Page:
But, perhaps the most significant benefit of having a virtual office is that it will allow you to find new clients in ways that are fast and cost-effective. For example, using a funnel system, you can set up an automated service to get clients and use your own personal skills to convert them to loyal customers. Sites like Linked In, Facebook, and YouTube among others can also be invaluable when it comes to marketing the services of a law practice. For example, uploading an advert on YouTube outlining some of your popular services is an increasingly popular method for advertising and will likely generate greater interests, clients or parties that will look you up or hire you.  

Using social media apps to generate advertising content is an easy and relatively inexpensive way to reach millions of people across the country (and indeed worldwide) to tell them about your law practice. It is also a great way to cut down on marketing costs. It beats canvassing for clients through adverts on television, or billboards that often miss the target, are expensive, and rarely get you the types of clients you were looking for. Targeted advertising through social media means you are speaking directly to those you really want to be advertising to.

All these advantages of having a virtual law firm help cut down on costs and bring your services closer to clients. Working online helps lawyers create an identifiable reputation and brand in faster and more innovative ways than solely working from a brick and mortar location. A favorable review online can travel far and wide to places you would never think of and bring you many clients that you would not reach otherwise.


Should I start a mobile law firm?

Even if you already have a brick and mortar practice, there is no harm in creating a virtual division to meet the needs of the clients that may find it hard to get to you in person. In fact, it may help you widen your scope and significantly increase your client base. As you will see here, starting a virtual firm requires a bit of work, but can promise a huge payoff in meeting the needs of busy clients all over the world. Still, the importance of firms creating, developing and maintaining a digital presence in the 21st Century cannot be overstated.


Many thanks to Rosenfeld Injury Lawyers for helping collaborate on and sponsoring of the writing, structure and insight of this article. I do hope you found this glimpse into the world of virtual law firms interesting.

My Guide to Commercial Awareness

Thank you for visiting my blog and for your interest in downloading my new e-book to understanding, developing and utilising your commercial awareness. You can download a PDF of it, for free, at the link below:



I wrote this book to try and distill everything I knew about commercial awareness, that I had learnt both in my studies and going through the Training Contract application process for legal jobs. I’ve done my best to keep the advice given as broadly useful as possible so that anyone, from any industry, can take some actionable steps to try and improve this vital skill.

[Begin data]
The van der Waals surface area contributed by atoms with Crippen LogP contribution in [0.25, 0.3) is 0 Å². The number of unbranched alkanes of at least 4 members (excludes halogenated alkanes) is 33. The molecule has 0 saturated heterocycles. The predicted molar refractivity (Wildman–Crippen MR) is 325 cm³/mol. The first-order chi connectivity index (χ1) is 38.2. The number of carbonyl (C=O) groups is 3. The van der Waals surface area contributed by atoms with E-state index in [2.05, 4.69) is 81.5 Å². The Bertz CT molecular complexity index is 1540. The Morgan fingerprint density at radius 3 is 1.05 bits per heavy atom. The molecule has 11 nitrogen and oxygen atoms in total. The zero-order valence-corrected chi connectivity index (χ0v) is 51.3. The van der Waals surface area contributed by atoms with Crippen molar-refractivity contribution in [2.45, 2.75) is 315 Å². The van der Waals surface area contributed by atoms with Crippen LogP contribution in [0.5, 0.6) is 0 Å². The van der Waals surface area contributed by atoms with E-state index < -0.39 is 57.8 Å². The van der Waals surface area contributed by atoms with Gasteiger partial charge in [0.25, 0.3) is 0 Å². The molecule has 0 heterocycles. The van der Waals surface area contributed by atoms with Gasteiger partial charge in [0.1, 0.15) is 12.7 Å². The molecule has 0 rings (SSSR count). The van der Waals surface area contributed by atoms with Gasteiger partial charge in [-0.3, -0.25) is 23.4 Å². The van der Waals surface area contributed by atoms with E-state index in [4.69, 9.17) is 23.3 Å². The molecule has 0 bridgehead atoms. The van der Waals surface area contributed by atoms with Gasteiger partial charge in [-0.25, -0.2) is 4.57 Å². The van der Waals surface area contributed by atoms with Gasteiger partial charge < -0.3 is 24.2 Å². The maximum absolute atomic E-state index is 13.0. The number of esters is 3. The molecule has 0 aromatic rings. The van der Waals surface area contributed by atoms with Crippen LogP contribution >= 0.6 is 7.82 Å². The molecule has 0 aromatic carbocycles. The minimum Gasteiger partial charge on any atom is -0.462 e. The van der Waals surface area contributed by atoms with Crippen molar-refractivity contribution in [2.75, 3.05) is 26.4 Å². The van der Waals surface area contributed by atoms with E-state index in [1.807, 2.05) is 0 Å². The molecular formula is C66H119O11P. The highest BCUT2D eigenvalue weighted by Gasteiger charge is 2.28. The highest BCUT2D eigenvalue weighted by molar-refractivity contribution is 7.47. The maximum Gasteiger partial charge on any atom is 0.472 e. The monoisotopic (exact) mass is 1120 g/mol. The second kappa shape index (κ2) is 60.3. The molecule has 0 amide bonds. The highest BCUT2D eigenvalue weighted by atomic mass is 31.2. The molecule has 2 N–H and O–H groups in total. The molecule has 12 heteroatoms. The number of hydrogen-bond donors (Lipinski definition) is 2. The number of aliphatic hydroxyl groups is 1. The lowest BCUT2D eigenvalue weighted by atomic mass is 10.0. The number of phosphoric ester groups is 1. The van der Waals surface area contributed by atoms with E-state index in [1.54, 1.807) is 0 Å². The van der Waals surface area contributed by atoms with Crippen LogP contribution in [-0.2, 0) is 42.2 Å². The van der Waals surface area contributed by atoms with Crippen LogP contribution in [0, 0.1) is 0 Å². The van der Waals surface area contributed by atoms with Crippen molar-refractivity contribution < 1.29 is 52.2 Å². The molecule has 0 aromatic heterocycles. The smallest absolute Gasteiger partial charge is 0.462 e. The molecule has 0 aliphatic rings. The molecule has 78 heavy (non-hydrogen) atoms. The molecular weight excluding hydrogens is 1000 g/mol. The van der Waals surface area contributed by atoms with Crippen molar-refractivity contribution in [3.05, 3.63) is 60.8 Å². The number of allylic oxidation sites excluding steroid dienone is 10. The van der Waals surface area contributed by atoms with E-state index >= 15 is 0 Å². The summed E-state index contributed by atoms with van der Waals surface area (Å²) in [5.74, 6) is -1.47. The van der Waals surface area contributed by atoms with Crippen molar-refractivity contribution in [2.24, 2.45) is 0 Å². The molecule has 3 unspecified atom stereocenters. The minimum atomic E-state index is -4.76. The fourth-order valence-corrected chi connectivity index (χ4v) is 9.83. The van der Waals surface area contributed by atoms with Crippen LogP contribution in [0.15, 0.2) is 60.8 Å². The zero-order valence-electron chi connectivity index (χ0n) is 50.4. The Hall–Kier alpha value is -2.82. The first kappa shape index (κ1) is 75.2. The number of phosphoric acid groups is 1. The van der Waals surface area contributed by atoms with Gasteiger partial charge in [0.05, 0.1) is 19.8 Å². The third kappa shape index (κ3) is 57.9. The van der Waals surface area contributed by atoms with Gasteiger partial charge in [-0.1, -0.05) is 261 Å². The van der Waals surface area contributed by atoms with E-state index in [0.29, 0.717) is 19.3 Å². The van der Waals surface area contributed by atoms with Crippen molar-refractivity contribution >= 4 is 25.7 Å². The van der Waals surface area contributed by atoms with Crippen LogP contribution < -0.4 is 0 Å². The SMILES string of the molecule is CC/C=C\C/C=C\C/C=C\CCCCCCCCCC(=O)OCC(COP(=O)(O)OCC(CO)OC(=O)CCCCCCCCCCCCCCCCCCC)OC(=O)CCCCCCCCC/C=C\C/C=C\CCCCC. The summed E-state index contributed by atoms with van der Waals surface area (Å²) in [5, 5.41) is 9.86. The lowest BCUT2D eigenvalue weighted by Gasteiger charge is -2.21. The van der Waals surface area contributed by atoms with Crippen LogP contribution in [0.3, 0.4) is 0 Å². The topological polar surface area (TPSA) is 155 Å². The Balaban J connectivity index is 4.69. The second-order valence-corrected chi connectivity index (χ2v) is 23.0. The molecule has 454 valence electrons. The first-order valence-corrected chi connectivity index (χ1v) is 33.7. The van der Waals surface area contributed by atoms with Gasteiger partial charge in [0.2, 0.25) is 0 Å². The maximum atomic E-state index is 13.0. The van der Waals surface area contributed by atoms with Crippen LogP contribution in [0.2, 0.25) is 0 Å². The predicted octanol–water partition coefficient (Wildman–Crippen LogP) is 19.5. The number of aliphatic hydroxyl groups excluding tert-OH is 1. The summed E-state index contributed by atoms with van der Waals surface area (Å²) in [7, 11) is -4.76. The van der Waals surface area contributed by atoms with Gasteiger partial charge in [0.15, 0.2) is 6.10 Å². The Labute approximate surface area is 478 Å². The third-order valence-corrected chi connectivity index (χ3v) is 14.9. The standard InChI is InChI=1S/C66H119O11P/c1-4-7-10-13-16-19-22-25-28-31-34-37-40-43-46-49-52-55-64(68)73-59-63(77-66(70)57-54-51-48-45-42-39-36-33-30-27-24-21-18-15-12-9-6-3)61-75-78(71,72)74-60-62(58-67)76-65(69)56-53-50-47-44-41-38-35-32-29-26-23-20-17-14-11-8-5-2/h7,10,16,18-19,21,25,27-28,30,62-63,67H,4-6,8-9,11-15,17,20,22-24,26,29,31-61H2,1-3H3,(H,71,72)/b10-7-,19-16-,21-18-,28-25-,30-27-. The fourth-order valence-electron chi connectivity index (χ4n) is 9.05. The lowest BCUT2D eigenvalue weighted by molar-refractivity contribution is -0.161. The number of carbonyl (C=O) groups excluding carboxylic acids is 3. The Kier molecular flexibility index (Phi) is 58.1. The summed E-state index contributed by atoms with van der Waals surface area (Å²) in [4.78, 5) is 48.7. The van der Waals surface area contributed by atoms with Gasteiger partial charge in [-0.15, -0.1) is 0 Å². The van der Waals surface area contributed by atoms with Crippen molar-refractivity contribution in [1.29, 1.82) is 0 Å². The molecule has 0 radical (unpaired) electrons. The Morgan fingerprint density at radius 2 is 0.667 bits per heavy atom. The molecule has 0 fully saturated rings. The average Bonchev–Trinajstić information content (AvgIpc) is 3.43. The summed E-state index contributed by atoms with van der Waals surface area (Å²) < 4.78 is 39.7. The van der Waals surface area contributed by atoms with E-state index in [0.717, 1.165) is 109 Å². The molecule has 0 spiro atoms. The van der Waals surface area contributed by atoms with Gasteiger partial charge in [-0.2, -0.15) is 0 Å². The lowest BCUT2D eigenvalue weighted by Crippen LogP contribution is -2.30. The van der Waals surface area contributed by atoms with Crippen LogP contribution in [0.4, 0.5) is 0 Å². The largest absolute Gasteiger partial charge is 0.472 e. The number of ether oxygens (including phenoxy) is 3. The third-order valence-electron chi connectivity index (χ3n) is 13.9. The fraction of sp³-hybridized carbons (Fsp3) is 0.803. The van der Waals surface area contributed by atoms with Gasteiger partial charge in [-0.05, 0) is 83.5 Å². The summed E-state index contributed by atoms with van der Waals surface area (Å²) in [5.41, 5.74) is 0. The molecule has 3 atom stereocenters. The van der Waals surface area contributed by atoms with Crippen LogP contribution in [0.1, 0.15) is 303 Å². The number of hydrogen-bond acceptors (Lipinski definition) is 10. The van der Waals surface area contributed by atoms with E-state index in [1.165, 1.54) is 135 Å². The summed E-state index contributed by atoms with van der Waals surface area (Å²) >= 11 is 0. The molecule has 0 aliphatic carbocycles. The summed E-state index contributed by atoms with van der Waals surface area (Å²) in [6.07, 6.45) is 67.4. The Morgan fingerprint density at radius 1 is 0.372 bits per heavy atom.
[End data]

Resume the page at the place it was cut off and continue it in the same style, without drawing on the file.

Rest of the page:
In the book, I cover:

  • What commercial awareness actually is
  • How to best develop it as a skillset
  • How to utilise it in interviews, or in your day-to-day practice

Enjoy!


If you liked, or didn’t like, the book and would like to give feedback, please do not hesitate to contact me on LinkedIn. I would be extremely thankful for any recommendations or endorsements you may want to give on my profile with regards to my understanding of commercial awareness as a skill, or if you found my mentoring helpful. If you’d like to leave feedback via email and would be happy for me to potentially post/quote an anonymised version in future, you can do so at harryclarklaw@gmail.com. Thank you!


Social Media Handles:

LinkedIn – https://www.linkedin.com/in/harryclarklaw/
Twitter – https://twitter.com/HarryClarkLaw
Instagram – https://www.instagram.com/harry.clark.law/


Changing careers in the legal profession

Be absolutely determined to enjoy what you do.

Gerry Sikorski

Historical notions about what careers are have shifted greatly in our modern world. Many people are turning away from their current careers and seeking new careers in the legal world. Retraining as a lawyer, passing the bar or getting qualified and then setting up your own legal firm is an increasingly viable option for many. But why are so many people turning to the legal sector? Read on to find out why so many people are pursuing a career in law. 

Brown Wooden Arrow Signed

The ability to make a difference

From helping a victim of a crime get the justice they deserve, to helping a family win a legal case after a mishandled birth – more information on birth injuries, including infant seizures, can be found here – lawyers get the opportunity to help people in some of their darkest and most desperate moments. They have the potential to make a real difference to people’s lives and facilitate their needs in times of help. The role of a lawyer, although stressful and demanding, can be also be incredibly rewarding.